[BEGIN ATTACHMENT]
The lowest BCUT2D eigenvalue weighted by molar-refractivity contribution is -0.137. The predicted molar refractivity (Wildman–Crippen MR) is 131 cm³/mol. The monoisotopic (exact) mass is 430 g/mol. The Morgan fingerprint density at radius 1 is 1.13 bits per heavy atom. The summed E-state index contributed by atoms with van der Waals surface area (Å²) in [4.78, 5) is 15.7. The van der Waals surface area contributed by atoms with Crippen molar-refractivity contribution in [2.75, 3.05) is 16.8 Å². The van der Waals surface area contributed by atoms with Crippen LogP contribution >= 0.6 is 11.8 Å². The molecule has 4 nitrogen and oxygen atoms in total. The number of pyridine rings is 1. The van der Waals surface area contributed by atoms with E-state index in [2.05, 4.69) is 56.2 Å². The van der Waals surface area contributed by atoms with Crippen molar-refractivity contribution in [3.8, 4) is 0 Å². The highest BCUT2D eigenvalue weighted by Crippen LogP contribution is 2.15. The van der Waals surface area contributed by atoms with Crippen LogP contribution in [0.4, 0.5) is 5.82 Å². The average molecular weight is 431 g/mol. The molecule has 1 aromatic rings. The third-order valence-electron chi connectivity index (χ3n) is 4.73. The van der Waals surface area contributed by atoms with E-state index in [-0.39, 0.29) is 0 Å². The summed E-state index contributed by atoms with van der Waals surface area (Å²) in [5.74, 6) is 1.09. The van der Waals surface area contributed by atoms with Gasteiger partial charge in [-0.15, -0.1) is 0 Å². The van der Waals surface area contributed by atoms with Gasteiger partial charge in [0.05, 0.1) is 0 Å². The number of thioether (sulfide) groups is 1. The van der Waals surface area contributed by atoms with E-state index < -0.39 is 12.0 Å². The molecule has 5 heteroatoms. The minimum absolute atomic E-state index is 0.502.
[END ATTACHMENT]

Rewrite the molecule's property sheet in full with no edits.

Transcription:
The lowest BCUT2D eigenvalue weighted by molar-refractivity contribution is -0.137. The predicted molar refractivity (Wildman–Crippen MR) is 131 cm³/mol. The monoisotopic (exact) mass is 430 g/mol. The Morgan fingerprint density at radius 1 is 1.13 bits per heavy atom. The summed E-state index contributed by atoms with van der Waals surface area (Å²) in [4.78, 5) is 15.7. The van der Waals surface area contributed by atoms with Crippen molar-refractivity contribution in [2.75, 3.05) is 16.8 Å². The van der Waals surface area contributed by atoms with Crippen LogP contribution >= 0.6 is 11.8 Å². The molecule has 4 nitrogen and oxygen atoms in total. The number of pyridine rings is 1. The van der Waals surface area contributed by atoms with E-state index in [2.05, 4.69) is 56.2 Å². The van der Waals surface area contributed by atoms with Crippen molar-refractivity contribution in [3.8, 4) is 0 Å². The highest BCUT2D eigenvalue weighted by Crippen LogP contribution is 2.15. The van der Waals surface area contributed by atoms with Crippen LogP contribution in [0.4, 0.5) is 5.82 Å². The average molecular weight is 431 g/mol. The molecule has 1 aromatic rings. The third-order valence-electron chi connectivity index (χ3n) is 4.73. The van der Waals surface area contributed by atoms with E-state index in [-0.39, 0.29) is 0 Å². The summed E-state index contributed by atoms with van der Waals surface area (Å²) in [5.74, 6) is 1.09. The van der Waals surface area contributed by atoms with Gasteiger partial charge in [-0.15, -0.1) is 0 Å². The van der Waals surface area contributed by atoms with Gasteiger partial charge in [0.05, 0.1) is 0 Å². The number of thioether (sulfide) groups is 1. The van der Waals surface area contributed by atoms with E-state index < -0.39 is 12.0 Å². The molecule has 5 heteroatoms. The minimum absolute atomic E-state index is 0.502.